that we are forever bound up in certain genetic reins —
that we are merely products of the way things are
and not free —
not free to be the people who make them that way.

They would have us see ourselves as products so that
we could believe that we were something to be made,
something to be used,
and then something to be disposed of.
Used in their wars —
Used for their gains —
and then set aside when we get in their way.

Well, who are they?
They are the few who sit at the top of the heap —
dung heap though it is —
and who say it is better to reign in Hell than to serve in Heaven.

Well, I do not know that we can have a Heaven here on earth,
but I am sure we need not have a Hell here either.

What does it mean to be human?
I cannot help but believe that it means we are spiritual,
that we are responsible, and that we are free —
that we are responsible to be free.

Influenced greatly by St. Francis of Assisi, Rich Mullins endeavored to live what he believed. He died at age 41 in an auto accident in autumn 1997.

Of possible further interest:
1) Fan site for the late Rich Mullins: Calling Out Your Name
2) Lyrics with the intro to “Higher Education”: Lyrics Mode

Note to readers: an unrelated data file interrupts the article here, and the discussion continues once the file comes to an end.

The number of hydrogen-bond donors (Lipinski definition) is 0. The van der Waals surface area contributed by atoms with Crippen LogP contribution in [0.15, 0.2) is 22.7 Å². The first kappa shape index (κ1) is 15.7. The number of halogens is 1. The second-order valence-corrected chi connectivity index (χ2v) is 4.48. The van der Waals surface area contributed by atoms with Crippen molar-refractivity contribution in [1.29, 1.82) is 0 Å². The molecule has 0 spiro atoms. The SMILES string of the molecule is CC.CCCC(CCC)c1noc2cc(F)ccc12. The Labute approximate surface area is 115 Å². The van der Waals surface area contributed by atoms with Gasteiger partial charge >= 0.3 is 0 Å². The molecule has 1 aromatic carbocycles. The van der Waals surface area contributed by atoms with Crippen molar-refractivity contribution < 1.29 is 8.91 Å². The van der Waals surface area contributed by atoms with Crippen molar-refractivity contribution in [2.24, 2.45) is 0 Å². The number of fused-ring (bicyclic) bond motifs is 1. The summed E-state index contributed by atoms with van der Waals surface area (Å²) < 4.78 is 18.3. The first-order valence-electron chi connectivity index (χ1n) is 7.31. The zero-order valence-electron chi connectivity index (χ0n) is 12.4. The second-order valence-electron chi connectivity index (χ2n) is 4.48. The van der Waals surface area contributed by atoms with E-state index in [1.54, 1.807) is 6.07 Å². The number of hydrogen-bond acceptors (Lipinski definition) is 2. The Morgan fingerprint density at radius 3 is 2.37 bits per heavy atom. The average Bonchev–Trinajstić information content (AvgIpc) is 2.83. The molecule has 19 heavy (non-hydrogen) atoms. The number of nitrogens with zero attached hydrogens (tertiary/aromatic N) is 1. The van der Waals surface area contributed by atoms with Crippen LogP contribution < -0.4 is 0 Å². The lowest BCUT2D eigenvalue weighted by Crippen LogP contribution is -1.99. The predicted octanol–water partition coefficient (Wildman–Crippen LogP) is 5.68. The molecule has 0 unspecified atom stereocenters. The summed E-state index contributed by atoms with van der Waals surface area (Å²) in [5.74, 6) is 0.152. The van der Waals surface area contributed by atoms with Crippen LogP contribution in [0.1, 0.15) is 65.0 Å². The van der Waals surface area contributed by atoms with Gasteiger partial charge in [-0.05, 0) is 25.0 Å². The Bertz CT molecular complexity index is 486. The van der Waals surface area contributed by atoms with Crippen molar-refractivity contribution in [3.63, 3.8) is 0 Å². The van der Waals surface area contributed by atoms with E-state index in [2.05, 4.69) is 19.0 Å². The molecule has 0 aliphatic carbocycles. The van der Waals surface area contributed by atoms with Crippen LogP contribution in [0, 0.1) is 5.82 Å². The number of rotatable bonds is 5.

3) Poetry Foundation
4) Rich Mullins on YouTube
4) Waldo Williams official website
5) Menna Elfyn’s website — in Welsh!

 

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Silence

Silence

In honor of Poetry Month, a short piece by Paul Laurence Dunbar that speaks perfectly to friendship:

Silence

‘T is better to sit here beside the sea,
Here on the spray-kissed beach,
In silence, that between such friends as we
Is full of deepest speech.

A prolific black writer from Dayton, Ohio, Dunbar died at the age of 33 from tuberculosis. Read more about Dunbar at The Poetry Foundation, at Biography, and at Wright State University.

The above poem was taken from my copy of Selected Poems, purchased at one of the National Park Service visitor centers in the Dayton area.